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Streamlining Google Drive Downloads With a Zsh Snippet

Posted: Nov 1, 2023
Streamlining Google Drive Downloads With a Zsh Snippet

As a terminal user, I sometime find myself in situations where I need to download files from Google Drive directly into my local machine or a remote server. While Google Drive is a fantastic tool for storing and sharing files, it doesn’t provide a straightforward way to download files via the command line. This can be particularly cumbersome when working with headless servers or when you’re trying to automate your workflow.

To address this challenge, I’ve crafted a Zsh snippet that simplifies the process of downloading files from Google Drive using only the terminal. In this blog post, I’ll share this snippet with you, explain how it works, and provide documentation for its usage.

The Challenge

Google Drive shareable links are designed for use in a web browser. They typically look something like this:

While this link is perfect for sharing, it’s not directly usable in a terminal for downloading the file. The challenge lies in extracting the file ID and filename from the URL and then using them to construct a command that can fetch the file via the command line.

The Solution: A Zsh Snippet

To overcome this challenge, I created a Zsh function that automates the process. I’ve named it gdrive_dl. Here’s the snippet along with its documentation:

# Function to download files from Google Drive using the shareable link
# Documentation:
# gdrive_dl: A function to download files from Google Drive using the shareable link.
# Usage: gdrive_dl <URL>
# <URL>: The full shareable link of the Google Drive file you wish to download.
function gdrive_dl() {
  local URL="$1"

  if [[ -z "$URL" ]]; then
    echo "Usage: gdrive_dl <URL>"
    return 1

  # Extract FILEID from the URL
  local FILEID=$(echo "$URL" | grep -o 'd/[^/]*' | cut -d'/' -f2)

  # Fetch the webpage content and extract the filename using awk
  local FILENAME=$(curl -s "$URL" | awk -F'"' '/<meta itemprop="name" content="/ {print $4}')

  if [[ -z "$FILENAME" ]]; then
    echo "Could not extract the filename from the URL."
    return 1

  wget --load-cookies /tmp/cookies.txt \
    "$(wget --quiet --save-cookies /tmp/cookies.txt --keep-session-cookies --no-check-certificate '${FILEID}' -O- | sed -rn 's/.*confirm=([0-9A-Za-z_]+).*/\1\n/p')&id=${FILEID}" \
    -O "${FILENAME}" && rm -rf /tmp/cookies.txt

How It Works

  1. Extracting the File ID: The function starts by extracting the file ID from the provided Google Drive URL. This is done using grep and cut commands.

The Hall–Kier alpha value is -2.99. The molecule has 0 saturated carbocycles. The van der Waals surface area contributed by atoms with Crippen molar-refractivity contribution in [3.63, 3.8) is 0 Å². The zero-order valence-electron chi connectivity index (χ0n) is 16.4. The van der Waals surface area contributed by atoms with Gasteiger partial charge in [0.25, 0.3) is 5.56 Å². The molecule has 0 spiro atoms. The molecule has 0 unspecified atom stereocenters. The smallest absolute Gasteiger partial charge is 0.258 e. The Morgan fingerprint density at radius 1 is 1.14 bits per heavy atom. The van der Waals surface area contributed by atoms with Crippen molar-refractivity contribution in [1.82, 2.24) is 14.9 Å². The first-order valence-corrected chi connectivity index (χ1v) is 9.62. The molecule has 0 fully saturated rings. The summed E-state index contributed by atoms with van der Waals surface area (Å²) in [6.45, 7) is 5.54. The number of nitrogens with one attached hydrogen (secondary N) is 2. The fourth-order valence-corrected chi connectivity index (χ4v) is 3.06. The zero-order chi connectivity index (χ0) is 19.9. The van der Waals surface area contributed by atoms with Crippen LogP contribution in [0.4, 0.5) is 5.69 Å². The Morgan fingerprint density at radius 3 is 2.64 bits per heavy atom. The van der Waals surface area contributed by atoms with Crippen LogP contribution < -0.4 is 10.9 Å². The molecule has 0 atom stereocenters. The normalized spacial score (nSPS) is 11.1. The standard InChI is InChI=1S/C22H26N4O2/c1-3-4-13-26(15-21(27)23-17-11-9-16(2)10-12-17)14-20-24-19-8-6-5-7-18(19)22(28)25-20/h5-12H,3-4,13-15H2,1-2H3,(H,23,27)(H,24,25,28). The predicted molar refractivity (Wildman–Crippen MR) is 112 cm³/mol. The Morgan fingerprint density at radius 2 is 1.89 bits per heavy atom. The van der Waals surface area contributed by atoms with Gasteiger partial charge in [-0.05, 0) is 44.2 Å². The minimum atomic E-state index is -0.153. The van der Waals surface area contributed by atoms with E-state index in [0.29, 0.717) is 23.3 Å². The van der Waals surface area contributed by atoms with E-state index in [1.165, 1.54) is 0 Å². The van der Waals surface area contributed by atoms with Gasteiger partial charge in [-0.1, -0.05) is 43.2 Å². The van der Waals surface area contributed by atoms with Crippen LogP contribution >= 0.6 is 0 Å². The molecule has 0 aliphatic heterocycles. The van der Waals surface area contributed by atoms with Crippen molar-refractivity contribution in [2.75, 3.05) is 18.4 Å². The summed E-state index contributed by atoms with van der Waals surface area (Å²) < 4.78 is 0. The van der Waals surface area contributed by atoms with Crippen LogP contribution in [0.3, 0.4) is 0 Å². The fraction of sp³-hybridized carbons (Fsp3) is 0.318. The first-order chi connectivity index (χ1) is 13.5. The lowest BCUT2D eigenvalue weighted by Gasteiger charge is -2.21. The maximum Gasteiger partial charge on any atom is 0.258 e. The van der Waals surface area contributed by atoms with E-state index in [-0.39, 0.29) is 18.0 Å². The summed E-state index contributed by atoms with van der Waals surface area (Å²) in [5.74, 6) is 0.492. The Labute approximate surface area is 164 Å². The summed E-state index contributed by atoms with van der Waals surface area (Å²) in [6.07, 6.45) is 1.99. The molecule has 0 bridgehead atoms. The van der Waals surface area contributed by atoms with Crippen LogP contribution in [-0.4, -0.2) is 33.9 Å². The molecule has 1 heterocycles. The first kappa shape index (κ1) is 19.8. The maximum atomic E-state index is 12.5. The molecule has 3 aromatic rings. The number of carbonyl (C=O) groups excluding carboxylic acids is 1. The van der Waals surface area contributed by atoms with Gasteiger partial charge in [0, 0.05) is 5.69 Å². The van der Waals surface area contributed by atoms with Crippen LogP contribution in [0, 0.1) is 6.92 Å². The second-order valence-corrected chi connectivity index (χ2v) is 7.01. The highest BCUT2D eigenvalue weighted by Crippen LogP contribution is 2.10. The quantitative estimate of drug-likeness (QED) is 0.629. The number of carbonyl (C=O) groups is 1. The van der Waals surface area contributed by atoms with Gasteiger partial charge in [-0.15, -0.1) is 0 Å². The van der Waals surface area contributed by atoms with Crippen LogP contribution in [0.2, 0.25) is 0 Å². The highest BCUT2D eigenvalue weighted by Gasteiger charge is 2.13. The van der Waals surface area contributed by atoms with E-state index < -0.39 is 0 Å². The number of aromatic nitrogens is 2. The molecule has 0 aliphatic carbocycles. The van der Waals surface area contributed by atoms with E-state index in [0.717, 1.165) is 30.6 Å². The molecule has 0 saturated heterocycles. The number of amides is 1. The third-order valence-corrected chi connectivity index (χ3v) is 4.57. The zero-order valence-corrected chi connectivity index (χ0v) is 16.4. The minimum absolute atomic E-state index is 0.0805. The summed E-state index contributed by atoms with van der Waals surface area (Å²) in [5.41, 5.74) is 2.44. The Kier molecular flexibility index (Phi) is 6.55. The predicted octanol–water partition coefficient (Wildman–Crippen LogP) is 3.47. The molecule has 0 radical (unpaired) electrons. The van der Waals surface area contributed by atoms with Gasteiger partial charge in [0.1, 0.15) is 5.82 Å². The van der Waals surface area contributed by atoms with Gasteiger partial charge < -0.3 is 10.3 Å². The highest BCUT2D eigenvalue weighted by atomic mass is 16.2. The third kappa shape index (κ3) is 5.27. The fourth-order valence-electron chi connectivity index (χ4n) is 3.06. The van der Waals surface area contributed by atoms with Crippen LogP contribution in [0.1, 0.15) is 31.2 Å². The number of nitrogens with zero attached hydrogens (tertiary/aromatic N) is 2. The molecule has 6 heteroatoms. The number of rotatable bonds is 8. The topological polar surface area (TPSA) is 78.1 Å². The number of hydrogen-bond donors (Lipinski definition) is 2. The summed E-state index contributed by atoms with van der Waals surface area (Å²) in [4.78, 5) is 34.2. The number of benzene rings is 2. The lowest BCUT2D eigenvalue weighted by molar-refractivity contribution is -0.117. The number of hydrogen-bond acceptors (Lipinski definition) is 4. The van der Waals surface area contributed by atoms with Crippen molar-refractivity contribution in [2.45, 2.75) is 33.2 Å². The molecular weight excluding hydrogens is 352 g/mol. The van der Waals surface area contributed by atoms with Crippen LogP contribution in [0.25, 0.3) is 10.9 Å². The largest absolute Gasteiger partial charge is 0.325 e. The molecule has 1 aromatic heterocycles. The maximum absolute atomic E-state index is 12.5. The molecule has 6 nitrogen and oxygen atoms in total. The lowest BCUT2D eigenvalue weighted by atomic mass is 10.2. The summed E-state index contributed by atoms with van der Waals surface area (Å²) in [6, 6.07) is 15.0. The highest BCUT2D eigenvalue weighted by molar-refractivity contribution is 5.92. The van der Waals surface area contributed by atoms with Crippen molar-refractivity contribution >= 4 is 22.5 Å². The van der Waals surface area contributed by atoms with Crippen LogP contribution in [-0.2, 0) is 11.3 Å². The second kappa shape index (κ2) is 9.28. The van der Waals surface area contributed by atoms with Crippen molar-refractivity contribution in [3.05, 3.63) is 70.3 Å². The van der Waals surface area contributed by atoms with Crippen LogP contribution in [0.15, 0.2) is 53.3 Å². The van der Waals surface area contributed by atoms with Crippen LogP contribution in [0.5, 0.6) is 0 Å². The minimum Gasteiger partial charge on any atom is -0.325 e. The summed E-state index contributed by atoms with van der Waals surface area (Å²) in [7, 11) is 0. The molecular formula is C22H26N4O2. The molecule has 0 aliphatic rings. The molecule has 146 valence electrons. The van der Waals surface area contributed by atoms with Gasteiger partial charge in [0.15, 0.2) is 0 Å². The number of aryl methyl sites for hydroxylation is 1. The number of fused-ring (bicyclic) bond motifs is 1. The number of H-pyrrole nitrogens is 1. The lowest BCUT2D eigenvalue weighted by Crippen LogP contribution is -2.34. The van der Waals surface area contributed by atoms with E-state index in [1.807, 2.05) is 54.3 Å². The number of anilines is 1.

2. Extracting the Filename: Next, it uses curl to fetch the webpage content and awk to parse the HTML and extract the filename. This step is crucial because the filename is not part of the URL but is embedded within the webpage’s metadata.
  3. Downloading the File: With the file ID and filename in hand, the function constructs a wget command that handles the download. It manages cookies and session data to mimic a browser download, ensuring that Google Drive’s download confirmation is appropriately handled.
  4. Cleaning Up: After the download is complete, the function cleans up by removing the temporary cookies file.

Focus on Downloading the file

Let’s detail a bit more the core of the logic:

wget --load-cookies /tmp/cookies.txt "$(\
    wget --quiet --save-cookies /tmp/cookies.txt --keep-session-cookies --no-check-certificate '${FILEID}' -O- \
    | sed -rn 's/.*confirm=([0-9A-Za-z_]+).*/\1\n/p')&id=${FILEID}" \a -O "${FILENAME}" \
     && rm -rf /tmp/cookies.txt

Initial Request and Cookie Handling:

wget --quiet --save-cookies /tmp/cookies.txt --keep-session-cookies --no-check-certificate '${FILEID}' -O-

Extracting the Confirmation Token:

sed -rn 's/.*confirm=([0-9A-Za-z_]+).*/\1\n/p'

Downloading the File:

wget --load-cookies /tmp/cookies.txt "$(...)&id=${FILEID}" -O "${FILENAME}"


rm -rf /tmp/cookies.txt

In summary, this part of the function handles the interaction with Google Drive’s download mechanism, managing cookies and confirmation tokens to successfully download the requested file.


To use this function, simply source it in your .zshrc file or any Zsh configuration file you use. Then, you can download a file from Google Drive by calling the function with the shareable link:



This Zsh snippet, gdrive_dl allows me to download files from Google Drive with ease directly from the terminal. I hope you find this snippet as useful as I have, and I encourage you to integrate it into your command-line toolkit.